Writing as a Tool to Connect with Yourself with Tyvonne Conrad.
Tyvonne Conrad grew up in Pennsylvania interested in the structure and regiment the Boy Scouts offered. Little did he know, he would go on to find solace in this same structured life in the Marine Corps. His novel, “Gone In A Bit,” explores the complexities of mental health and the daily trials of living with schizophrenia. Through his writing, Tyvonne not only came to understand himself better while fighting the battle of schizophrenia but also offers a portrait of overcoming life’s struggles that serves as a life raft for others going through similar trials.
Could you delve deeper into the influence of your childhood in Pennsylvania on your sense of identity and creative pursuits?
Absolutely. Growing up in Schuylkill County, Pennsylvania offered a lot of time for introspection and solitude. I was adopted and originally born in Bethlehem, Pennsylvania which added unique layers and influenced my quest for self-discovery.
Transitioning from a serene countryside to the rigorous discipline of the Marines must have been a significant shift. How did these diverse experiences converge in your life's narrative?
Enlisting in the Marines post-high school stemmed from an intrinsic desire for challenge and the pursuit of adrenaline. While my Eagle Scout achievement instilled a love for structure, my military journey was a personal expedition, shaped by a thirst for growth and a commitment to discipline, which didn’t necessarily come from my family’s influence. Joining the military was something I always wanted to pursue, even as a Boy Scout. The military and the Boy Scouts also share a similar structure which is why I was interested in it.
The juxtaposition of a creative writer and a former Marine is intriguing. How did these seemingly disparate facets coalesce and shape your worldview?
Creativity was an integral thread woven into my life from early poetry contests to songwriting.
I always wanted to express myself as a child. So, I started writing songs and poetry. In elementary school, I won a poetry contest and I suppose that influenced me to keep writing.
I was also a quiet kid, I never really liked to talk to people and I wasn’t that social of a person. I always kept to myself, so that's something that stuck with me, I could always run to a notebook and write down how I was feeling and how my day was going. Writing became a sanctuary, a place to experience emotions and dive into self-introspection. That harmonized with the regimented lifestyle of the military, offering a means to express amidst structure.
Your diagnosis of schizophrenia in 2021 was a seismic shift in your life's trajectory. Can you elaborate on its impact on your creative process and the role of writing as a coping mechanism?
The diagnosis marked a paradigm shift, propelling writing beyond mere expression to a lifeline amidst depression. 2016 was when I started feeling the effects of schizophrenia, major depression, and disoriented thinking. I was also exiting the Marine Corps at this time, so I turned to my writing a lot. Writing became an anchor in navigating the complexities of schizophrenia. I used it as a tool to articulate chaos and seek solace amid turbulence.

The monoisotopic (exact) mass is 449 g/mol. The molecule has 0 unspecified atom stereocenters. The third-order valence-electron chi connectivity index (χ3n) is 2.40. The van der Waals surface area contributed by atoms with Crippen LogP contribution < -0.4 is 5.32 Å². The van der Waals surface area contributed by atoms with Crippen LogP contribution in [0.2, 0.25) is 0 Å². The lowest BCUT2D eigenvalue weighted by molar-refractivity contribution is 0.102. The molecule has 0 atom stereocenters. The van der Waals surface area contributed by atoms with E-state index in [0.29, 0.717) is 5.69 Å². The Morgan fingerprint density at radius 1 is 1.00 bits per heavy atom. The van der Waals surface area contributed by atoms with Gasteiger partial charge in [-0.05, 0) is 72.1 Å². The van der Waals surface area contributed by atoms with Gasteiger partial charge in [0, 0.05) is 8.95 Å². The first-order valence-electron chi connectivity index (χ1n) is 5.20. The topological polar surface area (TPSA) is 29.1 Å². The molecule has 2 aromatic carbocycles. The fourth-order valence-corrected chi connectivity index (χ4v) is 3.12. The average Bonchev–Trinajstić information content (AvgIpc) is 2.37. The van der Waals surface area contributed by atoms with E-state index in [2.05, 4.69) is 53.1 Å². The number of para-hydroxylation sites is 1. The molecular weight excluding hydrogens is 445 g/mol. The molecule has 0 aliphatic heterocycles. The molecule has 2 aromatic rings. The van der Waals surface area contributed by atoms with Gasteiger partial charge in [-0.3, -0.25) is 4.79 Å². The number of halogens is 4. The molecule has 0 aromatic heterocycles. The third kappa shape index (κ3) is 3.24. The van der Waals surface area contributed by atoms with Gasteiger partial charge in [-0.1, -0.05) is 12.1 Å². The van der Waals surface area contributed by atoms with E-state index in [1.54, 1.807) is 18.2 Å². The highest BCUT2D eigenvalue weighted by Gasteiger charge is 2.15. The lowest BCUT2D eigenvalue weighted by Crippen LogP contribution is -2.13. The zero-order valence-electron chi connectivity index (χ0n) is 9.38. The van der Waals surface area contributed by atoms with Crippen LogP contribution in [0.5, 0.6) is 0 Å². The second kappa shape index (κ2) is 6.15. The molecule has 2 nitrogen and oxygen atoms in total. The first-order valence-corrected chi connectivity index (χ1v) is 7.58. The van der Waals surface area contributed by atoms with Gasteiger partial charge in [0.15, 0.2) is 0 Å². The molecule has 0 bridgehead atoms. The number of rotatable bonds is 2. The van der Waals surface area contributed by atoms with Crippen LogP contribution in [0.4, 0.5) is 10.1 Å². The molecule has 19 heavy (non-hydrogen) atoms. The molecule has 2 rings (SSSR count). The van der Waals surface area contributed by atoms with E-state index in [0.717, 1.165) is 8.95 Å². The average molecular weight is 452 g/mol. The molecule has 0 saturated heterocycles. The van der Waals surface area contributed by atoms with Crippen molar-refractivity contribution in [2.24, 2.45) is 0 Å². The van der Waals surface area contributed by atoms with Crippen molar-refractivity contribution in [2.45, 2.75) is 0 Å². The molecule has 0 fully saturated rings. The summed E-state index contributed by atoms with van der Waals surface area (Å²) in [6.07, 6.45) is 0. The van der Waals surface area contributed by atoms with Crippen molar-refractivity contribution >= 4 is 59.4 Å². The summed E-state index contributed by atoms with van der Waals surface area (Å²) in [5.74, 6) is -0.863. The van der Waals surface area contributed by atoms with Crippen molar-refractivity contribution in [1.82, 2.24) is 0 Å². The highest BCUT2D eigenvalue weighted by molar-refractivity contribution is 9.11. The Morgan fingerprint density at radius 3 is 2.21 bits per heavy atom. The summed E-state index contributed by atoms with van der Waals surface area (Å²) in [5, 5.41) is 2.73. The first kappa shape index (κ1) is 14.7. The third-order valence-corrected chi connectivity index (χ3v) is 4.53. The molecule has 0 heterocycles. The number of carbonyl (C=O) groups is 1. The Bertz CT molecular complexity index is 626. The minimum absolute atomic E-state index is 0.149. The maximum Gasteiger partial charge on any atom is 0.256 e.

Your book "Gone in a Bit" appears to encapsulate a deeply personal journey. What inspired you to translate these experiences into a literary work?
The genesis of "Gone In A Bit" arose from a fervent desire to illuminate the shadows cast by schizophrenia and because I wanted to do something with my life. I wanted to create something that helped others too. It amalgamates real-world issues, religious undertones, and folklore, intending not just to shed light on mental health struggles but to offer a beacon of hope and understanding to others. Ultimately, it's about the daily life of somebody dealing with mental health issues, struggling in their life, and trying to succeed.
Amidst the disconnection caused by schizophrenia, how did writing serve as a tether back to your inner self? Writing emerged as a guiding light, anchoring fleeting emotions and thoughts into tangible expressions. It bridged the gap of disassociation, providing coherence amidst the labyrinthine haze of schizophrenia. It also was a way to help me understand versions of myself, both in the past and the present. For example, I knew that I loved being in the Boy Scouts, and I had achieved certain things during that time in my life. I knew I loved the structure during those experiences and then I went on to find that same structure in the Marine Corps, so there's a connection that can connect me to who I was then to who I am now. I wanted to turn this book into something that would shed light in the darkness.
For those contemplating writing as a means of self-connection, what advice would you impart based on your transformative journey?
Embrace any sparks of inspiration you might feel in your daily life, especially when writing. I find that those sparks of inspiration often illuminate profound self-discovery. Writing serves as a reflective mirror, fostering introspection, healing, and a deeper understanding of oneself. I would also encourage people to use writing or journaling as a flashlight in their darkness. Because what I wrote was my darkness and I wrote through the different perspectives I could view life with.
Beyond "Gone in a Bit," what lies on the horizon of your creative pursuits?
"The Paint That Covers Me," is a forthcoming expedition, delving deeper into the intricacies of disconnected realities in mental health. It seeks to resonate with readers on an immersive and empathetic level, inviting introspection and empathy.
Where can readers access "Gone In A Bit" and stay updated on your ongoing creative endeavors?
The book is available now and can be purchased through Amazon and Barnes And Noble. My website is: https://www.vinehouse.online/